I'm never really sure as previous blogs has shown, what exactly passes today for street or urban photography. As I've mentioned many times, I just go for walks with my camera and try to be aware of whats around me, I meet people, I see things, maybe a reflection, maybe the light is striking in a certain way of like today some guy with a dog on his shoulder wearing sunglasses comes into my path.
The month of October sees a small showing of my photography at the coffee shop, I am also pretty excited about the opening of the Lighthouse Arts Center in Bucksport, Maine in November, and I am still involved with the 101 Art Threads in New Haven, Connecticut. And of course a visit to School Street Gallery in Brewer is always going to turn up some matted prints, my photographs and Jessie and Adam's art. Watch out for a photobook later in the year as I continue to work with Louisa Dawn, editor, designer and artist of Vision Libres fame to get something together.
Getting your photos on a wall, any wall has to be the final act in the process of making a photograph. It is in my humble opinion. A photograph on a computer screen, a smart phone or an email attachment, well quite honestly, sucks, You cannot be impacted by these modern day methods of communication in the same way as a one on one interaction with the actual photograph, hence getting your work on the wall has to be right up there with publishing a photobook for a photographer. Even a small show in a local coffee shop with terrible painted walls and makeshift hanging systems gives one a certain satisfaction...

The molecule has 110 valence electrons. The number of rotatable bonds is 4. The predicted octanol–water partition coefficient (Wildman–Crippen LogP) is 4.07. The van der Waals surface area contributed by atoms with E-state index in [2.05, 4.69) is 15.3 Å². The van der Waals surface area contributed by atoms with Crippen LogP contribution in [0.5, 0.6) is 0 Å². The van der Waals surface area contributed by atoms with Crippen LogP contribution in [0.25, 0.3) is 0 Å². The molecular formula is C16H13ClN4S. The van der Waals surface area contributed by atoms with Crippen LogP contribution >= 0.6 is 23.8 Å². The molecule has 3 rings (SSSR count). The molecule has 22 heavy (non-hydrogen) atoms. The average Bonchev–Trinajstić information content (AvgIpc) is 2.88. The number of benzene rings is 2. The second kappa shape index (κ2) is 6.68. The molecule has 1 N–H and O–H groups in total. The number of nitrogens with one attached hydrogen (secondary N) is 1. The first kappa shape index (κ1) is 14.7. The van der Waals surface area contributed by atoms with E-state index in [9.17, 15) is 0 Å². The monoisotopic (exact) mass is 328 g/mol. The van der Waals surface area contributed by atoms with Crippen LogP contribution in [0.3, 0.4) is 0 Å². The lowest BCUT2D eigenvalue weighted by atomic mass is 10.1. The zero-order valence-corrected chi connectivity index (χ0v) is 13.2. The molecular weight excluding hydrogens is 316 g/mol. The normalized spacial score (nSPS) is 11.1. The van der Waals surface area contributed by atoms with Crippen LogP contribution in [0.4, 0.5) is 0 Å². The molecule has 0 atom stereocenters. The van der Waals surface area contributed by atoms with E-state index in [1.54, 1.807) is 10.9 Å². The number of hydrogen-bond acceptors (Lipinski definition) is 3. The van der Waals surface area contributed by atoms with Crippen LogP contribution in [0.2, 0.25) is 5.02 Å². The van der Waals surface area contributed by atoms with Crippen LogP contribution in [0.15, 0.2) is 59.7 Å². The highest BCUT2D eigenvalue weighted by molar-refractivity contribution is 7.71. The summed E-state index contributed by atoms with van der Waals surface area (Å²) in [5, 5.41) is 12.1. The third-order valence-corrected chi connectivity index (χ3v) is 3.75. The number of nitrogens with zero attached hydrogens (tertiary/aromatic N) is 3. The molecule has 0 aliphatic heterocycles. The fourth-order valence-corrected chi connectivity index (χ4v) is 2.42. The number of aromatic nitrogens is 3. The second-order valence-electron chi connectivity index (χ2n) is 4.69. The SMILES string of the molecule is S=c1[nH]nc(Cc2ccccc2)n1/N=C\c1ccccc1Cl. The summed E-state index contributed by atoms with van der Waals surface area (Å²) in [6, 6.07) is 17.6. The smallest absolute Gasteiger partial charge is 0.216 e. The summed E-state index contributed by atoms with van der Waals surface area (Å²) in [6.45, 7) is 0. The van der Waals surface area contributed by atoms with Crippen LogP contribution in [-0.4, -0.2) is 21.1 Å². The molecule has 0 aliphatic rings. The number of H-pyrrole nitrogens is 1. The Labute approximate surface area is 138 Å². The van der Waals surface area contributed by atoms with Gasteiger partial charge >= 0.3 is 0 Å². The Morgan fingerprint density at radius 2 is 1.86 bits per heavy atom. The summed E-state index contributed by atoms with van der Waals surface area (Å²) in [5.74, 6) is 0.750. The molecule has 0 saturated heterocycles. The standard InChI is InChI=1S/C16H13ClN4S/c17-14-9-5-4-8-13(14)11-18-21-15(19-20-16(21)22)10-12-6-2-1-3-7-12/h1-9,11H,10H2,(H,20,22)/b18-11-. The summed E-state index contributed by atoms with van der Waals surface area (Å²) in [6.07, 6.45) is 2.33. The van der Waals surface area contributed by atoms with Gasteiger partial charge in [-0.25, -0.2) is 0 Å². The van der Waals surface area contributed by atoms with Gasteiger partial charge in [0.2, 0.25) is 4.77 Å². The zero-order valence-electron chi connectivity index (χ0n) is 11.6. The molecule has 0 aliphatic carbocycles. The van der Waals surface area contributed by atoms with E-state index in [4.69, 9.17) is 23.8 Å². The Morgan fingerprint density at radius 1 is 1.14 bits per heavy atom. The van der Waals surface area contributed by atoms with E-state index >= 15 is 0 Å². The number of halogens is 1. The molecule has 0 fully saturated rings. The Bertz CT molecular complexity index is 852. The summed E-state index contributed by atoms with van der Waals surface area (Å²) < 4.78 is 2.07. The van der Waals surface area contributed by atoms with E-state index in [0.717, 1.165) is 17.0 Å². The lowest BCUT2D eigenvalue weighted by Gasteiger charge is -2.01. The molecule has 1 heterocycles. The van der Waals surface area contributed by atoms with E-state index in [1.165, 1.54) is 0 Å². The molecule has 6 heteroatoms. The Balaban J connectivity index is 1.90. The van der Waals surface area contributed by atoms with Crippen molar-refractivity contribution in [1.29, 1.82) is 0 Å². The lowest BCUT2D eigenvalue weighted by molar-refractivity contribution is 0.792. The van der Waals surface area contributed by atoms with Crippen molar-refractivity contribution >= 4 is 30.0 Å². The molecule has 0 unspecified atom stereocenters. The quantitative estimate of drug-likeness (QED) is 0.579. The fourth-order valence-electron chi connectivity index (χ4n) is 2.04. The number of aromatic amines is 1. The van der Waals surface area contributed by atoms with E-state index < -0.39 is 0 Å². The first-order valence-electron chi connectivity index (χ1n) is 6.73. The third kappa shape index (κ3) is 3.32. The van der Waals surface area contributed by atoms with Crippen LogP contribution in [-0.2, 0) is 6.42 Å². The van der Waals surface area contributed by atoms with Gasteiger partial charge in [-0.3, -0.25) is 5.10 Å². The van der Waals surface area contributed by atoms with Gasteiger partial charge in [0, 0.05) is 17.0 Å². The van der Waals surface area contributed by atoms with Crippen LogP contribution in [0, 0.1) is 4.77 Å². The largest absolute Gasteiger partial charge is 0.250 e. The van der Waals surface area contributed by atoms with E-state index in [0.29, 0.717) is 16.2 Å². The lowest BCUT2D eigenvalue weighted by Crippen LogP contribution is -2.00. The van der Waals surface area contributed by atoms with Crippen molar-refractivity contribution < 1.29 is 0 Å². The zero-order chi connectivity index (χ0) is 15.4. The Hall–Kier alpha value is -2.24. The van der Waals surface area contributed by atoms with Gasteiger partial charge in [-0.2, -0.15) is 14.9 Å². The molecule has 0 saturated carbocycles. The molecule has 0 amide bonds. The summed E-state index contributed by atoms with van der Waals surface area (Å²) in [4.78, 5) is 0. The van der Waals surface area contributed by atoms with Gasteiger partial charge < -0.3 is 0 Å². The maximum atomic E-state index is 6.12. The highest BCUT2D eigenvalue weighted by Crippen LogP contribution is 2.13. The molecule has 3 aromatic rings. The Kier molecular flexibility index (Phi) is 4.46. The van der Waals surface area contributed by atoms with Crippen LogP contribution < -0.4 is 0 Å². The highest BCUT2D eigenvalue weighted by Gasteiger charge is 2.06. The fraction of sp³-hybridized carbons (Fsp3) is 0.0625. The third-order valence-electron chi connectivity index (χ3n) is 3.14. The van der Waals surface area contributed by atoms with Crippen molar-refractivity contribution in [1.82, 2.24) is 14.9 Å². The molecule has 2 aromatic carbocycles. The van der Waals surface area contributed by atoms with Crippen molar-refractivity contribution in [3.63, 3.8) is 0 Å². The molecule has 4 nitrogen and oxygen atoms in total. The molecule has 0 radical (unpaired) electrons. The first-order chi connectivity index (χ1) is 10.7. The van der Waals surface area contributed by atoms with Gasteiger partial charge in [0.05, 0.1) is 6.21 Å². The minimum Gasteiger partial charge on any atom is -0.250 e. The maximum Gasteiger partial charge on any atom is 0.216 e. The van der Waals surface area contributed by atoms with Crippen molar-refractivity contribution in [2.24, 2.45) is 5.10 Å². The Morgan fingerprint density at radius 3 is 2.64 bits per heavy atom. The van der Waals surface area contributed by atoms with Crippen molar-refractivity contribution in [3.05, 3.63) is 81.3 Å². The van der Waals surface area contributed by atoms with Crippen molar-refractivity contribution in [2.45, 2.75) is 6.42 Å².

its my humble opinion that film has a very big part in the future of photography. The process of making a photograph with black and white film knows no equals. From exposure to the final print is a journey of decisions and creative process by the photographer. The machine just ain't going to do for you, no instant gratification, no post production bail out...its the process that enables you to make a print you can hang on the wall, the same print that done correctly will be around for 3 hundred years or so...This was shot with a Leica MP3 and 50/2 Summicron lens, Tri-x film.
the little x100s is such a small camera in relation to say a dslr, or other pro-spec cameras available it almost always "fights above its weight" producing the most amazing images...never mind pixel counting, and all the tech shit, this camera will not let you down. I have photographs in exhibits that are 3 feet wide! And the best thing about it is that you can always have it with you.....never missing a shot, thats how I got this one at a rally against violence . I came across these three sitting on the sidewalk.